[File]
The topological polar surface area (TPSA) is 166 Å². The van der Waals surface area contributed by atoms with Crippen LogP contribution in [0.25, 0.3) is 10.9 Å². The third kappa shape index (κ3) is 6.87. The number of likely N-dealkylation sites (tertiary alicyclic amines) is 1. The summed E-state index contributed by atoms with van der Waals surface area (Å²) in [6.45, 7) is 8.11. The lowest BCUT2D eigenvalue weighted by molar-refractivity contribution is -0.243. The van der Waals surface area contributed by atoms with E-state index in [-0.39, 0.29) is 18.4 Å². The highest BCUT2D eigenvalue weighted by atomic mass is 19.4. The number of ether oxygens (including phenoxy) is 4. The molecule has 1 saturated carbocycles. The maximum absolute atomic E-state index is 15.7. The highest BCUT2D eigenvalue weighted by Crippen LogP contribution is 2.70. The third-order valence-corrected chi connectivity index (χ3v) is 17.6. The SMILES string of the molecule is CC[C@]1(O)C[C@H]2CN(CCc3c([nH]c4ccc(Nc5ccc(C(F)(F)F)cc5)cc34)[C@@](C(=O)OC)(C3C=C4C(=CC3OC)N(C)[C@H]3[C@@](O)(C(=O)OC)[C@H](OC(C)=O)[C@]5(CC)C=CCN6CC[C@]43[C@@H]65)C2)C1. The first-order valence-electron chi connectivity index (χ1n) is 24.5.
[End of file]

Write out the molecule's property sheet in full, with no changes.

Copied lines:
The topological polar surface area (TPSA) is 166 Å². The van der Waals surface area contributed by atoms with Crippen LogP contribution in [0.25, 0.3) is 10.9 Å². The third kappa shape index (κ3) is 6.87. The number of likely N-dealkylation sites (tertiary alicyclic amines) is 1. The summed E-state index contributed by atoms with van der Waals surface area (Å²) in [6.45, 7) is 8.11. The lowest BCUT2D eigenvalue weighted by molar-refractivity contribution is -0.243. The van der Waals surface area contributed by atoms with E-state index in [-0.39, 0.29) is 18.4 Å². The highest BCUT2D eigenvalue weighted by atomic mass is 19.4. The number of ether oxygens (including phenoxy) is 4. The molecule has 1 saturated carbocycles. The maximum absolute atomic E-state index is 15.7. The highest BCUT2D eigenvalue weighted by Crippen LogP contribution is 2.70. The third-order valence-corrected chi connectivity index (χ3v) is 17.6. The SMILES string of the molecule is CC[C@]1(O)C[C@H]2CN(CCc3c([nH]c4ccc(Nc5ccc(C(F)(F)F)cc5)cc34)[C@@](C(=O)OC)(C3C=C4C(=CC3OC)N(C)[C@H]3[C@@](O)(C(=O)OC)[C@H](OC(C)=O)[C@]5(CC)C=CCN6CC[C@]43[C@@H]65)C2)C1. The first-order valence-electron chi connectivity index (χ1n) is 24.5.